I don't think so, and I think that both miss the boat as to why this is such a big and important scandal.
Bush's sham justification for the invasion was the WMD thing, but the "real" reason and the reason that people who support the war still do despite no WMD is that Bush went there to make the Middle East safe for democracy. Like Wilson, he and his policy architects argued that Democracy would save the Middle East and save the US from terrorism. Like Teddy Roosevelt and George Washington, he argued that a strong America that eschews meddlesome ties and institutions and goes it alone is best fit and strong enough to re-make Iraq in the US's image.
Why? American Exceptionalism. We can do it, we should do it, and if Iraq is going to have a new government, it should be a democracy. We are not like other nations, we are better.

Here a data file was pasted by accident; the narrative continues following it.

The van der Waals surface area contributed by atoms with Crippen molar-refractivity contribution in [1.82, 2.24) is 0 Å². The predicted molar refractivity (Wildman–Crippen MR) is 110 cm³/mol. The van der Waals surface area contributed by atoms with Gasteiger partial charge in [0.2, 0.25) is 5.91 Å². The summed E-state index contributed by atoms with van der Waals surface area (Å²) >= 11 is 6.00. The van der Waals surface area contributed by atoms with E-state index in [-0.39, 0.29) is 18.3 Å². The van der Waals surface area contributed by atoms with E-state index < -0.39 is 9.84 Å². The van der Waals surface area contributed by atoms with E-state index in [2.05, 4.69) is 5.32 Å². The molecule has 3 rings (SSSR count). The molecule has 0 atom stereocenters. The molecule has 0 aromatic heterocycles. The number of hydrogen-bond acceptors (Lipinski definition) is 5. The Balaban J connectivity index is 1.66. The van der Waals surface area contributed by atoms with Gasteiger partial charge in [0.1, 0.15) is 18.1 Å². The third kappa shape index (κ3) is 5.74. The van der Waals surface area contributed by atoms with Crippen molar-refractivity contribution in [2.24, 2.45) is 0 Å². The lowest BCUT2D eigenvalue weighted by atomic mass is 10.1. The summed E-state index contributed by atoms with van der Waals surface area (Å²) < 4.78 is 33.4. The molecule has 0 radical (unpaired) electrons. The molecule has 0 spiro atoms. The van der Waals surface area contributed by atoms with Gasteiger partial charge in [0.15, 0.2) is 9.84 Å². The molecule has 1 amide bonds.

And therein lies the rub. Bush's entire foreign policy enterprise is founded on this historical notion of American Exceptionalism. The prison photos are so important because they show the seamy side of empire, that we are not all that exceptional. Americans are supposed to be better than that.
Hence the "bad apple" theory-- its only one or two renegades, rogues, not real Americans who are doing this.
But the pictures show otherwise, the reports and investigations hint that this goes up the chain of command, and it threatens to reveal that America is no better than anyone else in running a global empire. And if that is the case, if we are not exceptional, then why are we there?

that is the quesiton that Bush had not addressed, and its why these photos are rightfully such a big deal.

Sunday, May 09, 2004

Well, for the audience of 1 or 2 who might now be out there reading this....